A sample of this polymer when mixed with 4.50 grams of m-phenylene-bis-maleimide per 100 grams of polymer and heated in a mold for 2 hours at 275F. displayed a swelling ratio in cyclohexane (as defined in Example 1) of 4.17.
EXAMPLE 3 The reactor as described in Example 2 was charged with:
1. 55 gallons of xylene 2. 53 pounds of diced Enjay Butyl HT 1068.
3. 2 pounds of HT 1068 into which had been milled 400 grams of calcium hydroxide 4. 100 grams of naphthenic acid 5. 860 grams of zinc naphthenate 6. 12.5 grams of Antioxidant 2246 The reaction was conducted as before (4 hrs. at -134C.) and the polymer precipitated twice as before. However, the final solution was washed with -25 gallons of water containing 1 pound of glacial acetic acid and -3 gallons of 99% isopropanol. This dissolved all unreacted calcium hydroxide and caused rapid settling of the water layer.
The polymer was collected as before by solvent flashing and hot milling.
Analytical data on this run are as follows:
Feed Polymer Reaction Product Dimer Solution Viscosity Ratio (0.5/1) 0803/0746 0809/0749 lodine Number 7.36 11.8
Spectral examination indicated the reaction product to contain 0.119 mole allylic ester and 1.25 mole conjugated diene. Curing and swelling as in Example 2 gave a swell ratio of 3.80.
EXAMPLE 4 1n the procedure much as that used in Example 3, an error was made and only 60 grams of calcium hydroxide was added to the reactor. After reaction, the xylene solution was very thin indicating drastic reduction in the molecular weight of the polymer. This example then reveals the effect of insufficient group lla metal hydroxide to forestall accumulation of zinc chloride.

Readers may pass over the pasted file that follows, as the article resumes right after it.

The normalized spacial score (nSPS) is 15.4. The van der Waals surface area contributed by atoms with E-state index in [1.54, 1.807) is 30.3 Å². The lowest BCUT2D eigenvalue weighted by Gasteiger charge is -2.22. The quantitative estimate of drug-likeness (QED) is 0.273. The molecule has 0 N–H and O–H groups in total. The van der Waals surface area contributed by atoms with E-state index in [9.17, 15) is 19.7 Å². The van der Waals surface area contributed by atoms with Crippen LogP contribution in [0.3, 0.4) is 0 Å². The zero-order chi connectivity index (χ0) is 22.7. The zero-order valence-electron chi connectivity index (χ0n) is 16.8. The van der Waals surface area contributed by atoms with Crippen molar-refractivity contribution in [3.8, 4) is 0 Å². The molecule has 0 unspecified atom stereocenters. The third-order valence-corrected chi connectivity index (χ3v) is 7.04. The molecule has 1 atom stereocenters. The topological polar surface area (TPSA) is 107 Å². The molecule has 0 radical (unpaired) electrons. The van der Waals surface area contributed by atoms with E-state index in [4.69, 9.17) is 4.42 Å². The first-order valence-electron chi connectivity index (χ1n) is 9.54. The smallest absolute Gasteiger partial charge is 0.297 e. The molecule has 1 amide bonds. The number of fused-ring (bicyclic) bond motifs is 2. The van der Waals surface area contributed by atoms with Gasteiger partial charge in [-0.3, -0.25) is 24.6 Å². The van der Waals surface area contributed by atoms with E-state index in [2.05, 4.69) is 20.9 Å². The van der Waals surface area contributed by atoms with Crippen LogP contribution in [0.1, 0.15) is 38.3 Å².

EXAMPLE 5 To a vapor jacketed 1 liter glass reactor equipped with stirring paddle were added:
1. 200 ml xylene 2. 50 grams of a low molecular weight chlorinated butyl 3. 1.5 grams of naphthenic acid 4. 4 grams of zinc naphthenate 5. 3 grams of calcium hydroxide After the polymer had dissolved, the jacket (containing xylene) was brought to reflux and reflux maintained for 4 hours. When the reactor had cooled, the solution was diluted with 200 ml. hexane and washed with 175 ml. water containing 10 m1. glacial acetic acid and ml. 99% isopropanol.
The wash water was drawn off in a separatory funnel, the solution evaporated on a steam bath by bubbling nitrogen through the hot solution until the total volume was about 225 ml. This solution was then poured into acetone, mulled around by hand and the supernatant fluid poured off. The polymer was then stored under fresh acetone for a few days and finally dried in a vacuum oven at 50-55C. for -22 hrs.
Analytical data are as follows: